In addition to studying the language of 8.07(b) and its general applicability, we must also consider the particulars of the record before us in order to decide whether an 8.07(b) instruction is the law applicable to this case or an unrequested defensive issue. The State argues that an 8.07(b) instruction is a defensive issue in this case because defense counsel's theory at trial was that Appellant never sexually assaulted the victim, not that he only did so only before turning seventeen. In other words, the State suggests that activating 8.07(b) and directing attention away from Appellant's pre-seventeen conduct would have contravened the defense's theory that Appellant was innocent at every age.

A feature of a defensive issue is that it is a strategic decision "generally left to the lawyer and the client." Posey, 966 S.W.2d at 63. However, the applicability of Section 8.07(b) is not contingent upon any party's theory of the case. It is not within the defendant's (or counsel's) discretion to decide whether or not he may be prosecuted for or convicted of offenses committed before turning seventeen. Even if the defense wanted to avoid a legally innocent argument, that does not change the fact that the jury in this case received evidence upon which they were statutorily prohibited from convicting Appellant.

Due to the repeated testimony regarding Appellant's pre-seventeen conduct, the absence of an 8.07(b) instruction in the jury charges is problematic. Further complicating matters is an instruction that was included:
You are further instructed that the State is not bound by the specific date which the offense, if any, is alleged in the indictment to have been committed, but that a conviction may be had upon proof beyond a reasonable doubt that the offense, if any, was committed at any time within the period of limitations. The limitation period applicable to the offense of aggravated sexual assault of a child is ten years from the date of the 18th birthday of the victim of the offense.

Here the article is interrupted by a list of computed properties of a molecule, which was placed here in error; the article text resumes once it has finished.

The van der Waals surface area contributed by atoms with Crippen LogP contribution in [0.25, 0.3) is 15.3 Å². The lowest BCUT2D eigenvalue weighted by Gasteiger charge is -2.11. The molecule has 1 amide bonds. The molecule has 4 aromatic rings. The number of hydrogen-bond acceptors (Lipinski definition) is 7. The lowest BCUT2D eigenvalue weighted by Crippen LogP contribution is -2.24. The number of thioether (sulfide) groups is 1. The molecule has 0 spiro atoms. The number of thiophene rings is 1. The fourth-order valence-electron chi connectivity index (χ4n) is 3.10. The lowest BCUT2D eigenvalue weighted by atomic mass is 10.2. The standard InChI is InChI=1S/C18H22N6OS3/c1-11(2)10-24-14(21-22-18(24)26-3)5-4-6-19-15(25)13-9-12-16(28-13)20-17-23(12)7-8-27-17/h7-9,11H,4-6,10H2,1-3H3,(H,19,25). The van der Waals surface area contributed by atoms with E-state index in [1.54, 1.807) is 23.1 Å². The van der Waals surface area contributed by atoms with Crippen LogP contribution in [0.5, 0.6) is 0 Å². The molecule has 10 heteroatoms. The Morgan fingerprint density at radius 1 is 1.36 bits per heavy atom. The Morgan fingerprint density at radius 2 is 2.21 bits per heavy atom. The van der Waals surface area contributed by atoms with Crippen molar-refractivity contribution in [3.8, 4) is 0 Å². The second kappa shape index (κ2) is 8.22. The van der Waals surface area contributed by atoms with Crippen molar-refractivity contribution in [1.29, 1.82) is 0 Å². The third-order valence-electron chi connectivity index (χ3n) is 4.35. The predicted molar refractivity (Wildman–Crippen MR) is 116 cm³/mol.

With this paragraph, the jury was instructed that it could ignore the dates cited in the indictments and could convict Appellant for any offense committed prior to the victim's twenty-eighth birthday, which will fall in 2018.

We noted a similar problem in Alberty v. State, 250 S.W.3d 115, 116 (Tex.Crim.App.2008), in which indictments alleged that the defendant, as an adult, sexually assaulted a child. However, testimony described incidents of assault dating from the time the defendant was thirteen. Id. The jury charges in that case featured the following instruction, to which the defendant made no objection:

You are instructed that the State is not required to prove the exact date alleged in the indictment. The term "on or about the [respective date]" means any date prior to the date of the filing of the indictment, August 27, 2003, and within the Statute of Limitations. The Statute of Limitations for this type of alleged offense is 10 years past the child's 18th birthday. Id. at 117.